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Restaurant Reviews: A Quartet of Tastes

by Jacqueline M. Newman

Restaurant Reviews

Fall Volume: 2000 Issue: 7(3) page(s): 29 and 30

Many readers recommend that we try a particular restaurant, Several have gone further and suggested a column for their contributions; yet others have offered their thoughts. Here is a sampling, a quartet of contributions, from folks whose expertise in evaluating Chinese food is not known but whose enthusiasm is. All but one of these eateries business cards are illustrated in the hard copy of this issue. Unfortunately, one reviewer did not send us the card of the restaurtant she reviewed.

Lynn Merklinger Greebler, an adult nurse practitioner from Little Neck in Queens writes about:
LITTLE FU'S at 1739 Peninsula Boulevard, Hewlett, New York 11557; phone: 516 295-2888. She says it is a satisfying Chinese dining experience awaiting patrons at Little Fu’s. Separate Japanese and vegetarian menus are available, and all are extensive. Formerly called 'U 8 2 Much,' this restaurant reopened as Little Fu's in 1997. It is inconspicuously located on the edge of a Hewlett shopping center.

The fresh air of change and simple exterior belies amenities within, including an enormous aquarium that catches the eye when walking through the front door. So does the lighting, it is soft; and then there are the strains of classical music that impress. Adorning warm-colored walls are hangings of Chinese art and faces of Japanese geisha girls; they are lovely, too.

Typical Chinese fare such as Chicken with Broccoli and Sweet and Sour Pork are available, as are chef specialties. Try their Crispy Boneless Duck, Orange Beef, or Pinenuts Chicken, or ask for vegetarian counterparts containing wheat and soy products. These are available for many chicken, pork and beef selections. There are several tofu dishes on the menu including Buddha’s delight, a chef’s specialty. Get a seat and while waiting view the sushi bar and delight in the fresh beauties prepared by its chef in traditional garb.

Minced Chicken and Corn Soup is silky, has good mouth feel, and is a must. Make sure a companion wants it as it is only available for two. Spinach Wonton Soup is a good substitute. The Vegetarian Chicken, though different in taste than real chicken, has a 'meaty' texture and a delicious taste. The Vegetarian Lemon Chicken is light and flaky, with a distinctive but not overpowering lemon flavor. Vegetarian Sesame Beef’s chewy texture is enhanced by sesame seeds and distinguished by its mildly sweet sauce.

Caring service brings soup, rice, and appetizer on dishes with a simple Chinese design, whereas plates for the main course have no design. Chopsticks are available on request. In our party, one wanted sushi; it came exquisitely presented, each roll arranged symmetrically on the plate. The Chinese dishes arrived attractively plated, too. Loved the carrot shavings shaped like a rose and the lovely lettuce bed used for the Chinese entrées.

Individual portions are more than sufficient for one person. A light dessert of cookies, ice cream, pineapple or lychee is available, but no need, orange slices are always presented along with fortune cookies at meal’s end.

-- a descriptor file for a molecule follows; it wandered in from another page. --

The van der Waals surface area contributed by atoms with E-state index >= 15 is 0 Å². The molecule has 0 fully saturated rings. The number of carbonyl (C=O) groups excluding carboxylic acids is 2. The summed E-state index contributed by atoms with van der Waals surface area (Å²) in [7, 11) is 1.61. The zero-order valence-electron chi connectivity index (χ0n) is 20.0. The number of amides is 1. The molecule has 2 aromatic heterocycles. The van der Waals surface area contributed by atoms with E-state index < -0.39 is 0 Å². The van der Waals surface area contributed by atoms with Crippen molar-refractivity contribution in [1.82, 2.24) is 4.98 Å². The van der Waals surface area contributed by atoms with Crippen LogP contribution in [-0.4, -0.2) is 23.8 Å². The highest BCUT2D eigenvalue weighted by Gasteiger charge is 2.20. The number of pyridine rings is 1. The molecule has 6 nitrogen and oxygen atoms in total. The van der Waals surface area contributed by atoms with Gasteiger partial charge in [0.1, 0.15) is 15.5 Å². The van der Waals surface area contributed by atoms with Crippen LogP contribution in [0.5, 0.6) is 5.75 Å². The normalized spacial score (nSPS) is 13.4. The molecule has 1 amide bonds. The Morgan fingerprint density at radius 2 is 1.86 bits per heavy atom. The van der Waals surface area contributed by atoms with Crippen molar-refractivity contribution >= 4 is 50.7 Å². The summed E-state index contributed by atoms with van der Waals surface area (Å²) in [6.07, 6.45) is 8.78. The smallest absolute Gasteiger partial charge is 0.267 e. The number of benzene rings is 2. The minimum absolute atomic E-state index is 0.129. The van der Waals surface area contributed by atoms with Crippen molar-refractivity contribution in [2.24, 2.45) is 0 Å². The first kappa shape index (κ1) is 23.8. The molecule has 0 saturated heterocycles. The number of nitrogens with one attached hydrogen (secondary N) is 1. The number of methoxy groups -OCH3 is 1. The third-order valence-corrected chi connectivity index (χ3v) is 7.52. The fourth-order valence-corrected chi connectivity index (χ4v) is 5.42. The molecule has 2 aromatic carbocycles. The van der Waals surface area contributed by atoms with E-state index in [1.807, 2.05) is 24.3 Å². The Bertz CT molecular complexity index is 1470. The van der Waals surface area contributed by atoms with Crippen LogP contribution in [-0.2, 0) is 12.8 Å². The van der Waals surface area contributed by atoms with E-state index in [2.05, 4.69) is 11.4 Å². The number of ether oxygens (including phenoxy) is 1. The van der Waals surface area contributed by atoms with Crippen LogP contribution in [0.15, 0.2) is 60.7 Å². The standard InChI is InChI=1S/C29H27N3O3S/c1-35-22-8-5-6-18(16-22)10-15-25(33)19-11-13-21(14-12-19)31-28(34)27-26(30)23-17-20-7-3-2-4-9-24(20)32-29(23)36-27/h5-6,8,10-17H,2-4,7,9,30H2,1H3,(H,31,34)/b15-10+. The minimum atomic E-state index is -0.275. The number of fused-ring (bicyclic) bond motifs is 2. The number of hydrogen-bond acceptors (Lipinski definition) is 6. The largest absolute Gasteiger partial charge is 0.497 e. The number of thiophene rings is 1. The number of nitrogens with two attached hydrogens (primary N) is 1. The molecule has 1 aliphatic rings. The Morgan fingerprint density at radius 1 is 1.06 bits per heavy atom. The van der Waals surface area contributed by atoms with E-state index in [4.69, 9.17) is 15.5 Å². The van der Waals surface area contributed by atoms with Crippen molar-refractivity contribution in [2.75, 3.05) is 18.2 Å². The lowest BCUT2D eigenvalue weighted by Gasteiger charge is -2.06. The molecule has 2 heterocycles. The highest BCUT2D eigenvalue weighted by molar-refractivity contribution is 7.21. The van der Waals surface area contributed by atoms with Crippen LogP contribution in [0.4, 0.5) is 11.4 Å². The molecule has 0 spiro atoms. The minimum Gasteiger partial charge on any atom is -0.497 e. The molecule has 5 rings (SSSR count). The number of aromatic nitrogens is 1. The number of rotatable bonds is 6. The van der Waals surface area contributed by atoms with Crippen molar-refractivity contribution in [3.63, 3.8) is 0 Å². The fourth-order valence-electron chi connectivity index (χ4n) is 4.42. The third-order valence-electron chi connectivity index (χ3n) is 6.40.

Delivery is free, but only in the neighborhood. Little Fu pleases my palate yet preserves my pocketbook. Its varied menu will beckon you, as it does me, to return again and again.

CHINA FUN RESTAURANT at 1239 2nd Avenue, New York NY, 10021; phone: 212 752-0810. writes Laura Brown who is preparing to be a teacher in the New York City school system, is one of her five top eateries. She advises that there is another China Fun at 1653 Broadway at 51st Street, but she has not tried that location. The following is only about their Second Avenue location where, she says, "Wonderful Crystal Dumplings on a leaf of cabbage sit in a miniaturized steamer. They come with a sauce that melts on contact with the tongue. I eat them and my heart melts, too." There are a few large shrimp wrapped in thin clear dough and shaped like balls. They and all dumplings are heavenly and worth tasting.: Co-founder and chef Dorothea Wu develops and enhances all dishes served here; she uses heritage and talent; the results delight all her customers. "They did me, too!"

General Tso’s Chicken with boneless dark meat, she writes, is "sauteed in a spicy-sweet brown sauce is great. White meat is available and a mite costlier, but I always chose the dark meat as it is juicy and better. There are so many options, all tasty and terrific on the in-house menu, different from the one for take-out. I contemplate hard because choosing requires selecting foods of Southern or Northern China, and that is difficult."

The southern in-house choices include Egg Custard, Sticky Rice Wrapped in Lotus Leaves, and the Chicken Fun Roll. "All are worth indulging in," se goes on, "The northern Chinese dishes such as Steamed Chicken Buns and the Chinese Sausage Buns catch many folks eye, bet they are always glad they do. From the dessert selections, we savor the Sesame Seed Pancakes or develop a taste for the Red Bean Buns. Their Chinese patrons seem to devour them with glee. On my next visit, I must try those Sesame Seed Peanut Butter Pancakes."